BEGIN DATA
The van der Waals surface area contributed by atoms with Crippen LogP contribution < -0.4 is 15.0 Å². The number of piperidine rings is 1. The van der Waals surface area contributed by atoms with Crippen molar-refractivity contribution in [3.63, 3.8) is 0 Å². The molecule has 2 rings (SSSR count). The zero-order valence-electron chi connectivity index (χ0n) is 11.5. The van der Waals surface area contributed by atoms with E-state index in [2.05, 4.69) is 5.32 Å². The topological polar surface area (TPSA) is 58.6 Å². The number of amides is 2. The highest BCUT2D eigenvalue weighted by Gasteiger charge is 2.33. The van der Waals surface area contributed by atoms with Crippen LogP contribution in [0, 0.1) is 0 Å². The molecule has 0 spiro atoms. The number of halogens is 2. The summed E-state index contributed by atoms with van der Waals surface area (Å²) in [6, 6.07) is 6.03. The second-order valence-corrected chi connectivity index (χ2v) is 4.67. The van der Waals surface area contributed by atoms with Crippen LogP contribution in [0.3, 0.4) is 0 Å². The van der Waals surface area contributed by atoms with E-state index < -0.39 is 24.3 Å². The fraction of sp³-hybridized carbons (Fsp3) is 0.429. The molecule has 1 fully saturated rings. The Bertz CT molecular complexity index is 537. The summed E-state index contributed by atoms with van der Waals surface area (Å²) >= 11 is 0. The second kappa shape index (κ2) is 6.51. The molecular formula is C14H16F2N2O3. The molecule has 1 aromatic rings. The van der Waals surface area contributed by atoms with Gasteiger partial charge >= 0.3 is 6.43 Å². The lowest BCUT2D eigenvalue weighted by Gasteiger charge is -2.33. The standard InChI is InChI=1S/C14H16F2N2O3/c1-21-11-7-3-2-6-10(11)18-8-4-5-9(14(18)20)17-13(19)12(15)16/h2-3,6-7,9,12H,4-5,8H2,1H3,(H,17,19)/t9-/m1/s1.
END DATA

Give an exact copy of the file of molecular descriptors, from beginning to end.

The van der Waals surface area contributed by atoms with Crippen LogP contribution < -0.4 is 15.0 Å². The number of piperidine rings is 1. The van der Waals surface area contributed by atoms with Crippen molar-refractivity contribution in [3.63, 3.8) is 0 Å². The molecule has 2 rings (SSSR count). The zero-order valence-electron chi connectivity index (χ0n) is 11.5. The van der Waals surface area contributed by atoms with E-state index in [2.05, 4.69) is 5.32 Å². The topological polar surface area (TPSA) is 58.6 Å². The number of amides is 2. The highest BCUT2D eigenvalue weighted by Gasteiger charge is 2.33. The van der Waals surface area contributed by atoms with Crippen LogP contribution in [0, 0.1) is 0 Å². The molecule has 0 spiro atoms. The number of halogens is 2. The summed E-state index contributed by atoms with van der Waals surface area (Å²) in [6, 6.07) is 6.03. The second-order valence-corrected chi connectivity index (χ2v) is 4.67. The van der Waals surface area contributed by atoms with Crippen LogP contribution in [0.3, 0.4) is 0 Å². The van der Waals surface area contributed by atoms with E-state index < -0.39 is 24.3 Å². The fraction of sp³-hybridized carbons (Fsp3) is 0.429. The molecule has 1 fully saturated rings. The Bertz CT molecular complexity index is 537. The summed E-state index contributed by atoms with van der Waals surface area (Å²) >= 11 is 0. The second kappa shape index (κ2) is 6.51. The molecular formula is C14H16F2N2O3. The molecule has 1 aromatic rings. The van der Waals surface area contributed by atoms with Gasteiger partial charge >= 0.3 is 6.43 Å². The lowest BCUT2D eigenvalue weighted by Gasteiger charge is -2.33. The standard InChI is InChI=1S/C14H16F2N2O3/c1-21-11-7-3-2-6-10(11)18-8-4-5-9(14(18)20)17-13(19)12(15)16/h2-3,6-7,9,12H,4-5,8H2,1H3,(H,17,19)/t9-/m1/s1.